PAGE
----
Property owners who will receive buyouts for last year’s flood say the amount of money being dolled out by the provincial government isn’t enough.
Now residents are circulating a petition that will be presented to B.C. Minister of Public Safety Mike Farnworth by Boundary-Similkameen MLA Linda Larson to make their case for more compensation.
The petition argues that because “buyouts made at post-flood appraisal values will cause extreme hardship for those affected,” the provincial government should “consider buying properties at a pre-flood appraisal value.”
City estimates indicate a discrepancy of approximately $6.6 million between the pre- and post-flood values for all targeted properties combined, while the average loss for property owners subject to buyouts sits at $79,000 per land holding. The median loss sits roughly $10,000 lower at $68,400.
“There is no way that for someone who lives in a home right now and is debt-free, or even has a single mortgage, there’s no way that someone can go out and purchase a new home for less than $200,000 at this point,” said Jennifer Houghton, one of the residents circulating the petition.
“What we need right now is the rest of the community behind us,” Houghton added.
For its part, Grand Forks City Council voted Monday to raise the question of a pre-flood value for buyouts with Farnworth in a September meeting.
The unanimous vote to write letters to the appropriate ministries and arrange a meeting with Farnworth was spurred on by residents’ pressure.
“The concern of course within that community is not only them and their financial bottom line,” said Coun. Chris Moslin, who put the motion to his colleagues, “but also the setting of a precedent that would perhaps further protect homeowners facing a disaster.”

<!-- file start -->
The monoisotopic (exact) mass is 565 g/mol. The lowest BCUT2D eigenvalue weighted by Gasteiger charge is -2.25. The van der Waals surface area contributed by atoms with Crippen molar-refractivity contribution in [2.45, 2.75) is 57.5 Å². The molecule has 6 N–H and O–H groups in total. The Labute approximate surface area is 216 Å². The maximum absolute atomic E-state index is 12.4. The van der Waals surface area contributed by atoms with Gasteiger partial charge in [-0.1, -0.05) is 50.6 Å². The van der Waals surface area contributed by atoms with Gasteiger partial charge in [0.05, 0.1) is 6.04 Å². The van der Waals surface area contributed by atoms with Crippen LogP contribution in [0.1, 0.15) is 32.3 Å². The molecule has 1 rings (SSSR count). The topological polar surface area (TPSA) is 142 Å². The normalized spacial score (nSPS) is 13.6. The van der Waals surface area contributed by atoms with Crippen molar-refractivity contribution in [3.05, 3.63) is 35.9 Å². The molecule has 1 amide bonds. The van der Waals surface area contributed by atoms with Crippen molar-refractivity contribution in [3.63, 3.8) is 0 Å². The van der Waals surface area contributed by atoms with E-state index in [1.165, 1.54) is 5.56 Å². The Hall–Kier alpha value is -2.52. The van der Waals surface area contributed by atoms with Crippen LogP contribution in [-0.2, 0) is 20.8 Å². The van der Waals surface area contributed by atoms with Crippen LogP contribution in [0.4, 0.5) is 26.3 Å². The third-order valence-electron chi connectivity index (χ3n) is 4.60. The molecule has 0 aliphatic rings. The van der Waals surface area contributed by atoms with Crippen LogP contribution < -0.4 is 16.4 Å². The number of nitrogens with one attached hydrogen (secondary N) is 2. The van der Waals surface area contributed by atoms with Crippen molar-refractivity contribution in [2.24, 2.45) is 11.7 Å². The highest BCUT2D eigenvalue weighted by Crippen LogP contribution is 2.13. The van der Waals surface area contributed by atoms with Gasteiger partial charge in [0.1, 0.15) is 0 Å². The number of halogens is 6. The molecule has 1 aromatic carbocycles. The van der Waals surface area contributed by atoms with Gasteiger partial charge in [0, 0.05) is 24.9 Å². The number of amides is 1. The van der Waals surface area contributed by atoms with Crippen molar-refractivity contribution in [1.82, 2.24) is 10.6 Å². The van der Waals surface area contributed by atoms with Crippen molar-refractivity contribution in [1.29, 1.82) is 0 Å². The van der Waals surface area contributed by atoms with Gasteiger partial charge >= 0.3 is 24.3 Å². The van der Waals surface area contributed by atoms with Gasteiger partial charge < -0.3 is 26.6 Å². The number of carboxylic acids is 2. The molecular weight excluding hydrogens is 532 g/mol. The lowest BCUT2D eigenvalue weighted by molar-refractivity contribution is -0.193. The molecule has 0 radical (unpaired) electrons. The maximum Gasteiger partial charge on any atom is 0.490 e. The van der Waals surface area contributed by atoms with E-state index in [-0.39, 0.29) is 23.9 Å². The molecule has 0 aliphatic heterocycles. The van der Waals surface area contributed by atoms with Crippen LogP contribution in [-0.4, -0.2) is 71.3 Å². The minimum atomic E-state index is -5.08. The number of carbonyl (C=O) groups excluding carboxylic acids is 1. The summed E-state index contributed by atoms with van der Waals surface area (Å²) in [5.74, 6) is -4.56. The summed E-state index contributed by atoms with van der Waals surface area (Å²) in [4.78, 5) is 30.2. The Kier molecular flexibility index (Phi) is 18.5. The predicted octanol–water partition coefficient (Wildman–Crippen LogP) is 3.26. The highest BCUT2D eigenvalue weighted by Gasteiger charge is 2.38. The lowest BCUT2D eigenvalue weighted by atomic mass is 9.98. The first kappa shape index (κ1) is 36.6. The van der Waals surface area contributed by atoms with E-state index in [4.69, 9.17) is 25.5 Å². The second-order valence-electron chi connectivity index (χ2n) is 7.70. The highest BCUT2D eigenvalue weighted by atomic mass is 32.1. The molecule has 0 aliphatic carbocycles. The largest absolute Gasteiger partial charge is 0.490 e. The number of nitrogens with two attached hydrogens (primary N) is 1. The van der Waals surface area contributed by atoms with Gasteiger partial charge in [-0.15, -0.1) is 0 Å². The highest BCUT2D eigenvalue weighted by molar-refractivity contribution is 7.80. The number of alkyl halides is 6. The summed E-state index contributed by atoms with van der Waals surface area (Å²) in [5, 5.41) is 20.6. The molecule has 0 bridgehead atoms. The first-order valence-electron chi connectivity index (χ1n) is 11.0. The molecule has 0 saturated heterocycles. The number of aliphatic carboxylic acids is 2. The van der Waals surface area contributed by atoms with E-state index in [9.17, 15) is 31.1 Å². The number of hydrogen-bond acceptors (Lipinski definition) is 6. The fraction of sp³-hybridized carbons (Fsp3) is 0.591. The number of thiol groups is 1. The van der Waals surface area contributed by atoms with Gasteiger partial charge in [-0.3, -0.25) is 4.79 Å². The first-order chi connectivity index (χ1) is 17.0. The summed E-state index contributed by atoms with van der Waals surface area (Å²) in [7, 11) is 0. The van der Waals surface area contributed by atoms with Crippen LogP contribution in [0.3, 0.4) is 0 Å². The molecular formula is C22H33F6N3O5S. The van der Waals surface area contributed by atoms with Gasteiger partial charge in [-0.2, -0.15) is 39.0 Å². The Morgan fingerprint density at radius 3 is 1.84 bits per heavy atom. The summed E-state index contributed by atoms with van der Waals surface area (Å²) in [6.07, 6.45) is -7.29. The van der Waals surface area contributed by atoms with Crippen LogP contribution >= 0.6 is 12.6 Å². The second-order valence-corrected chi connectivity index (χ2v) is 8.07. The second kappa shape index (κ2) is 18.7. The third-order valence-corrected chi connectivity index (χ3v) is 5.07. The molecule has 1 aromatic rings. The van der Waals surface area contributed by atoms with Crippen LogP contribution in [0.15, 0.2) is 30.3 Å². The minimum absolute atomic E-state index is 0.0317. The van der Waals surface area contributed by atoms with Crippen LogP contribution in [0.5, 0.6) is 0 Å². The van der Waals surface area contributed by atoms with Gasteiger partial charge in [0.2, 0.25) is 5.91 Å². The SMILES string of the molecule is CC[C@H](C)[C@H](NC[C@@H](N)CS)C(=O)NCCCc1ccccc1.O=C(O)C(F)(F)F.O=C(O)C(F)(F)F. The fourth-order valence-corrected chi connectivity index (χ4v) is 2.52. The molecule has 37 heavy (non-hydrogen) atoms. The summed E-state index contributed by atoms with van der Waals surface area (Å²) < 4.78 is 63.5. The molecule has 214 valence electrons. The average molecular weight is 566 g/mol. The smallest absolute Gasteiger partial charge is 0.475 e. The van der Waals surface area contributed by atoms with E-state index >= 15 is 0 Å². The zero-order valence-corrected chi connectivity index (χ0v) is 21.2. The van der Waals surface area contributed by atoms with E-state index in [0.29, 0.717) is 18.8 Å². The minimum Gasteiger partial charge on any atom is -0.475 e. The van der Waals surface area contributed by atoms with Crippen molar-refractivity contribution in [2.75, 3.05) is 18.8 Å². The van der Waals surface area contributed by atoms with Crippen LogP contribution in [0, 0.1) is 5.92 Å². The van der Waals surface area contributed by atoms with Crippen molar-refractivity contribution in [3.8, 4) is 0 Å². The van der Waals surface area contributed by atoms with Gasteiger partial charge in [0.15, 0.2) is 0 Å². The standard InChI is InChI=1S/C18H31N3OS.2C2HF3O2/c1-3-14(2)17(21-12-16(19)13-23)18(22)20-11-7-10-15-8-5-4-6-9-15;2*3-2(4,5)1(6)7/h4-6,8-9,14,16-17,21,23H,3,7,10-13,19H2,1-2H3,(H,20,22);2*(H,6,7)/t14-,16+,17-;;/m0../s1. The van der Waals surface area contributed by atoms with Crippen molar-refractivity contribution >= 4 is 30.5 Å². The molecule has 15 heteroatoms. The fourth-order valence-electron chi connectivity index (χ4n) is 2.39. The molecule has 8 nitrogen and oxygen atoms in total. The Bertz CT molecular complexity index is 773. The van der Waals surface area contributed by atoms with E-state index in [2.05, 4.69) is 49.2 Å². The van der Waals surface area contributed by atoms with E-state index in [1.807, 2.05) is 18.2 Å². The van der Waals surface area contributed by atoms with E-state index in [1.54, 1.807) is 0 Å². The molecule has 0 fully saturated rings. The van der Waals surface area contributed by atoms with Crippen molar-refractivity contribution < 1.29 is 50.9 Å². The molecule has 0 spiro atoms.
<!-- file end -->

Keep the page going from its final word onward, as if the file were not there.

Houghton welcomed the motion of support, and noted the endorsement bolsters the case for pre-flood compensation.
“I think it’s really important that our local government speaks loudly and strongly about this and make it clear to the province in no uncertain terms that [this] is going to have a negative impact on the entire Grand Forks economy, when […] households are thrown into extreme hardship,” Houghton said.
Preparing for precedent
A driving argument for those advocating for a pre-flood rate is that the Grand Forks buyout process could be a precedent setter for the province. Where governments in other provinces like New Brunswick, Quebec and Manitoba have already grappled with buyout schemes following natural disasters, B.C. hasn’t had to yet.
“We need all hands on deck now and we need the support of not only the people in our town, but also people from across B.C.,” said Houghton.
Other communities in the province know this, too. According to a 2017 annual survey of local governments (including Grand Forks), the Climate Action Revenue Incentive Program found that “urban and overland flooding from extreme weather events is the most common impact on and concern of local governments.”
Threats of accelerating sea level rise already have the City of Surrey considering a plan for a “managed retreat” in the Crescent Beach neighbourhood. Approximately 400 homes in the low-lying area could be bought up over the next few decades; the solution is thought to be more economical than raising the beach’s current dike by 2.5 metres or building up the beach.
Under models released by the B.C. Ministry of Environment and Climate Change Strategy, flooding events are projected to become more frequent and more widespread over the next few decades, and not even the most economically powerful regions of the province are ready for it.
A July 2019 study indicates that what would have once been considered an extreme flood that only occurred every 500 years in the Fraser Valley will be up to five times as likely to hit by 2050, meaning that the region could see one every 100 years instead.
Such an event, the study indicates, could swamp parts of Chilliwack under more than five metres of water and hide most of Richmond and Delta under at least half a metre of brackish water.
Were such a disaster to hit the Fraser Valley now, the study says, losses are “estimated at $22.9 billion, including the agriculture, transportation, energy industries, and damage to ecosystem services.”